# Integration of $\int {{e^{ax}}\cos bx\cosh cx\,dx}$

This formula appears in Gradshteyn and Ryzhik as formula 2.674.4. However it's too simple to have been included in Victor Moll's set of proofs. I've attacked it using integration by parts using both $u = {e^{ax}}$ and $u = \cos bx\cosh cx$. Both methods end up with circular integration by parts. Writing ${I_{cch}} \equiv \int{\cos bx\cosh cx}$ etc, we find: $$\begin{array}{l} {I_{cch}} \to {I_{sch}} + {I_{csh}}\\ {I_{sch}} \to {I_{cch}} + {I_{ssh}}\\ {I_{csh}} \to {I_{ssh}} + {I_{cch}}\\ {I_{ssh}} \to {I_{csh}} + {I_{sch}} \end{array}$$ Now this can be solved using matrix algebra, but it's getting very messy. I've tried as well writing the trigonometric and hyperbolic functions as exponents, but it's also a bit messy. Just wondering if anyone has a simpler approach?

• Just a thought, but maybe try complex integrable? Commented Nov 4, 2014 at 3:04
• I started down the road of writing it as just the real component of the complex integral in which cos and cosh are written in terms of e. Quite messy algebra. Commented Nov 4, 2014 at 3:09

Write $\displaystyle \cosh cx = \frac{1}{2} \left( e^{cx} + e^{-cx} \right)$ and then use or rederive standard results for $\displaystyle \int e^{\alpha x} \cos(\beta x) \ dx$.

• So no need for complex, and write only one of the functions in terms of e? I like it :) Commented Nov 4, 2014 at 3:09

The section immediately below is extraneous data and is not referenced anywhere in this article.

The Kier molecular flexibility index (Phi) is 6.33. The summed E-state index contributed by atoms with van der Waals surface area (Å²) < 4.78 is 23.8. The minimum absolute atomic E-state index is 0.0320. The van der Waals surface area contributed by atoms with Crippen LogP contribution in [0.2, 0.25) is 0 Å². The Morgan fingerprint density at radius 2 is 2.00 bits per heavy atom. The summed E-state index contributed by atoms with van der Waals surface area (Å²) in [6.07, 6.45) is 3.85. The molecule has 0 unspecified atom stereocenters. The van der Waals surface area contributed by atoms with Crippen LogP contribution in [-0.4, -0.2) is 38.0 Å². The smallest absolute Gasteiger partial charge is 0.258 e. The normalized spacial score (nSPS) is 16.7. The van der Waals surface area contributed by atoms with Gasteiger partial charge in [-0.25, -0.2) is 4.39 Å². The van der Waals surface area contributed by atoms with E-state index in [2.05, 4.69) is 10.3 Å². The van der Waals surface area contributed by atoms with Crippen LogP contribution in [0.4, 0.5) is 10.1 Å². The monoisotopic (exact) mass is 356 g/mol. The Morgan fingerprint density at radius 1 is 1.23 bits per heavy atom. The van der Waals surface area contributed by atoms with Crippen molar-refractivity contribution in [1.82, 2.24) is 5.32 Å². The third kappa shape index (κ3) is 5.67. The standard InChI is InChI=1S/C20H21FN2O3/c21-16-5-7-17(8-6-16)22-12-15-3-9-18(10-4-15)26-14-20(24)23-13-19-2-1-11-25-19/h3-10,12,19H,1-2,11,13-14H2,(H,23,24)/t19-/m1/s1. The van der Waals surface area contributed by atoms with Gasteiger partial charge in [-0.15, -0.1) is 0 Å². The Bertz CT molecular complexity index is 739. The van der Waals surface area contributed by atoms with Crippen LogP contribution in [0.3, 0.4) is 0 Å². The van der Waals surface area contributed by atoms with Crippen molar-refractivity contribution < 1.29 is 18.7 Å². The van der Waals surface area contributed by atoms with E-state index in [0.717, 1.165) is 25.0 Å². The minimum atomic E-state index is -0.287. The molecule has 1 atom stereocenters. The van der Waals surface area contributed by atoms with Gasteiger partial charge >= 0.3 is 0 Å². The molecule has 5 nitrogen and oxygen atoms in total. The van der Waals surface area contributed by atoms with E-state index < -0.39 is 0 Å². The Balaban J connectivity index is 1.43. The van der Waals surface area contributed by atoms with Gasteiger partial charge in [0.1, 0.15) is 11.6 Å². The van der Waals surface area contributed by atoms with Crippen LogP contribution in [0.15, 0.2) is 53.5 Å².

• @Colin, well technically complex integration can simplify that last integral. Commented Nov 4, 2014 at 3:10
• If the OP wants to avoid complex numbers, though, it would be doable using integration by parts. Commented Nov 4, 2014 at 3:11
• And that standard result is G&R formula 2.663(3), and application of it indeed gives their result 2.674(4). Nice one Simon :) Much simpler than the other approaches I tried - cheers! Commented Nov 4, 2014 at 3:51

If you want to invoke complex numbers, you can use Euler's formula:

$e^{ibx} = \cos bx + i \sin bx$

$\implies e^{ax}e^{ibx} = e^{ax}\cos bx + i e^{ax} \sin bx$

$\displaystyle \implies e^{ax}e^{ibx}\frac{(e^{cx}+e^{-cx})}2 = e^{ax}\cos bx \cosh cx + i e^{ax}\sin bx \cosh cx$

Take the integral of the LHS and then take the real part.

• Thanks GFauxPas, I had tried that approach but the algebra got messy. Simon's suggestion to just change one of the functions to exponential form I think works best. Commented Nov 4, 2014 at 3:52
• You should do whatever you find easier! Commented Nov 4, 2014 at 3:55